Divine Contentment

Divine Contentment

DIVINE CONTENTMENT

Thomas Watson

 

Ferry Meadows

“I have learned in whatsoever state I am, therewith to be content” Philippians 4 v 11

 

These words are brought in by way of prolepsis (the anticipation and prevention of an objection). The apostle had in the former verses laid down many grave and heavenly exhortations; among the rest, to be careful for nothing (do not be over concerned for anything). Not to exclude, 1. A prudential care: For “he that provideth, not for his own house is worse than an infidel.” Nor, 2. A religious care: For, “we must give all diligence to make our calling and election sure.” But, 3. To exclude all anxious care about the issues and events of things; “Take no thought for your life what you shall eat;” and in this sense, it should be a Christian’s care not to be careful(overly concerned).

The word in the Greek, careful (over-concern) comes from a primitive (prime word), that signifies to cut the heart in pieces; a soul-dividing care; take heed of this. We are bidden to “commit our way unto the Lord:” the Hebrew word is roll thy way upon the Lord. It is our work to cast care, and it is God’s work to take our cares. By our immoderacy (self-indulgence) we take His work out of His hand. Care when it is eccentric, either distrustful or distracting, is very dishonourable to God; it takes away His providence, as if He sat in heaven, and minded not what became of things here below; like a man that makes a clock, and then leaves it to go of itself.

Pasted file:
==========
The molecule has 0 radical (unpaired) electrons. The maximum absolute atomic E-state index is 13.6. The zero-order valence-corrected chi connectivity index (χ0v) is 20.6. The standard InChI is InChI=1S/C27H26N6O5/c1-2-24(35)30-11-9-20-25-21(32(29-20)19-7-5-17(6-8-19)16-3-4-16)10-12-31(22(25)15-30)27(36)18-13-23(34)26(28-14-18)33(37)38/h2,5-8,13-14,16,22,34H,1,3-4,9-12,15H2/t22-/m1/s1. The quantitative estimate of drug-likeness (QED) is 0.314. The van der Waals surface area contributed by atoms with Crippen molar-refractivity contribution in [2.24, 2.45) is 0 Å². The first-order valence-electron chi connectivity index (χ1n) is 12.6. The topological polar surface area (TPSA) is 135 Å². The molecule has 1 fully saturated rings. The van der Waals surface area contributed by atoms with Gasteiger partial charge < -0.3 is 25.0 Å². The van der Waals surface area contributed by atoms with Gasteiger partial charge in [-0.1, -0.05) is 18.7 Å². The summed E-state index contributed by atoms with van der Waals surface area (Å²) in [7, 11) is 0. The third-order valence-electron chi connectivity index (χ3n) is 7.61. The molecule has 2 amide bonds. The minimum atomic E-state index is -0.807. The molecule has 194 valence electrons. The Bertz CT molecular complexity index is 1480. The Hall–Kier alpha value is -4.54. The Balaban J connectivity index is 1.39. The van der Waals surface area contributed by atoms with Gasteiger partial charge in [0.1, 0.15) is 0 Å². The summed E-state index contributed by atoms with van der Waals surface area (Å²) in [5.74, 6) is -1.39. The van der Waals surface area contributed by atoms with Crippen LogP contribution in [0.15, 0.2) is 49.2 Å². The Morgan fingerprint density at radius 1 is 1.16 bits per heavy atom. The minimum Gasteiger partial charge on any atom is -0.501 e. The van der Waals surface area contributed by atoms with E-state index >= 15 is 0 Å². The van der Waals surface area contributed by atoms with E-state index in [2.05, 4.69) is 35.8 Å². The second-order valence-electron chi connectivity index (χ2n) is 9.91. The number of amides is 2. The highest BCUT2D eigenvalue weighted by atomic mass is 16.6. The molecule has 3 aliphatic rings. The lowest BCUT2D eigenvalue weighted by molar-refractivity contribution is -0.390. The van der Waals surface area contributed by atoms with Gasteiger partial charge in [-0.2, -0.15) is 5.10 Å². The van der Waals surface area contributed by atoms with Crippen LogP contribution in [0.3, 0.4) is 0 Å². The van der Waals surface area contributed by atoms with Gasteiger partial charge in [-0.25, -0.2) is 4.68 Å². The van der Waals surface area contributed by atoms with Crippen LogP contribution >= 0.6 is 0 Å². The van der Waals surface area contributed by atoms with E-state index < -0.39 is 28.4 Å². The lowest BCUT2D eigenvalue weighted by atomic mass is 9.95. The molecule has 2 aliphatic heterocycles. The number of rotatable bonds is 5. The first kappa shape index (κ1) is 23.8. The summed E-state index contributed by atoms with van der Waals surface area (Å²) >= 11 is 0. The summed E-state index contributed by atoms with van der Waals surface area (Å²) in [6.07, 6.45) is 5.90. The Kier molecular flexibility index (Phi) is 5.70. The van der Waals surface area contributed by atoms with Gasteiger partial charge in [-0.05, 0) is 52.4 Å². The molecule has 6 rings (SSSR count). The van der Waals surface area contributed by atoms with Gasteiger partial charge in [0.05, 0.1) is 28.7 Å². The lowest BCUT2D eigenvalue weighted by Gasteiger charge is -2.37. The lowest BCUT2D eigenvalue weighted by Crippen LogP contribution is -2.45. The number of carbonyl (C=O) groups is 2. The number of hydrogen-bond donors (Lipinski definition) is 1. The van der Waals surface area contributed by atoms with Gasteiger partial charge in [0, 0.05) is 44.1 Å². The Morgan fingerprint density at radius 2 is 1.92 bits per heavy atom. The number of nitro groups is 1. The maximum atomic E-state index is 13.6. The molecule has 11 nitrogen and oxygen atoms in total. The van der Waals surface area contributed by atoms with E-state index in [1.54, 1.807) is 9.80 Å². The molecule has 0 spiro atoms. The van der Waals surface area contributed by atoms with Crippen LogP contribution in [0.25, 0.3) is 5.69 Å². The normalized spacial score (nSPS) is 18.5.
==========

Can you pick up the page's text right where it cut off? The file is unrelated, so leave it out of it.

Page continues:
Immoderate care takes the heart off from better things; and usually, while we are thinking about what we shall do to live, we forget about how to die. Care is a spiritual canker (fungal disease), that wastes and dispirits; we may sooner by our care add a furlong (660 feet) to our grief, than a cubit (18 inches) to our comfort. Now lest anyone should say, Yea, Paul, you preach that to us which you have scarcely learned yourself; have you learned not to be careful (overly concerned). The apostle answers that in this text, “I have learned in whatsoever state I am therewith to be content.” These words dear friends are worthy to be engraved upon our hearts and to be written in letters of gold upon the brows of all. Amen